Nov 8, 2010SWD found in Michigan; team planning a response
The Spotted Wing Drosophila (SWD), a pest of Asian origin that is already established in many of the main fruit-producing regions of the United States, has been found in Michigan, according to Michigan State University.
SWD is a pest of berry crops, grapes and tree fruit, with a preference for softer-fleshed fruit. A monitoring program for SWD found no flies this past summer, but in late September the first flies, both male and female, were found in traps deployed in southwest Michigan. This was well after harvest of most fruit crops, and no pests were found in any fruit, according to MSU.
In October, USDA’s Animal and Plant Health Inspection Service confirmed that SWD had been found in three counties in central Michigan: Ingham, Ionia and Genesee.
An SWD Response Team made up of Michigan State University research and Extension staff, the Michigan Department of Agriculture and Michigan fruit commodity groups is meeting regularly to implement an Early Detection-Rapid Response plan. This will include further monitoring in 2011.
The team is confident SWD can be managed successfully with available Integrated Pest Management (IPM) tactics. Michigan growers are well versed in IPM techniques and will adapt quickly to address this new insect challenge, according to MSU.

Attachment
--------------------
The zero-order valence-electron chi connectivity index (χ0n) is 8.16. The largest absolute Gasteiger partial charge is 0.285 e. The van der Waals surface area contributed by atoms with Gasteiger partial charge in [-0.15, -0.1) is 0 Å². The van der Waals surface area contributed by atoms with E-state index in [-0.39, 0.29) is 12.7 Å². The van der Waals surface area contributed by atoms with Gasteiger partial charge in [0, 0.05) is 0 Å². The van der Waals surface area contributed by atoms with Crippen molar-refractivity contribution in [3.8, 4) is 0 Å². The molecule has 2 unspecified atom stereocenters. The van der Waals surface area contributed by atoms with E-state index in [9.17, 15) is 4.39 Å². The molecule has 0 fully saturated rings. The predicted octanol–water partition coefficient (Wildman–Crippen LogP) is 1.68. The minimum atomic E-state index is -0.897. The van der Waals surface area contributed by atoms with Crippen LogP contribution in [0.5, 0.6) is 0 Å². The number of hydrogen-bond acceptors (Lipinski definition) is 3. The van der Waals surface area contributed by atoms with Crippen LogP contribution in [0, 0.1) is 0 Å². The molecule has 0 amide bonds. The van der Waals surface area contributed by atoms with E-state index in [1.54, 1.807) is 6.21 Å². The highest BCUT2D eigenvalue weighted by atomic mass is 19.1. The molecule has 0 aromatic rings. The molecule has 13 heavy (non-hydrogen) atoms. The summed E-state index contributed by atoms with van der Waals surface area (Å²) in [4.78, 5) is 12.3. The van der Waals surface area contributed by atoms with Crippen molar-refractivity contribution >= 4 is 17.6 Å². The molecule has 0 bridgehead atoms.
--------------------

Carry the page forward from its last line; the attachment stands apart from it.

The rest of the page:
“We have been aware of SWD since it was first discovered in 2008 in California,” said Rufus Isaacs, berry crops entomologist at MSU and the chair of the response team. “This insect is originally from Asia but has already been found to be invasive in Hawaii, California, Oregon, Washington, Utah, Florida, the Carolinas and British Columbia. Our response team set up 300 traps in June in more than 100 fruit-growing sites and checked them regularly. The traps were monitored the entire season with no positive finds of SWD until late September in a few fruit farms. This is probably because harvest was complete in July and August, so growers were no longer actively managing pests in those fields.”
Isaacs said that because the pest was found after harvest, there was no threat that the pest was in harvested fruit. He also noted it was found in an area that had minimal insect management.
Because SWD has not been previously found in Michigan, it is not known if it will survive the cold Michigan winter.
“If SWD is detected again next year, it is one more insect pest that Michigan fruit growers will need to add to their crop management programs,” Isaacs said. “IPM strategies will be implemented next year to help monitor and control SWD.”
The SWD Response Team is developing educational programs for fruit growers, including one at the Great Lakes Fruit, Vegetable & Farm Market EXPO in Grand Rapids, Mich., in December. Workshops will be held this winter, to help prepare growers the 2011 season.
For more information on SWD, visit www.ipm.msu.edu/SWD.htm.
— By Matt Milkovich, Managing Editor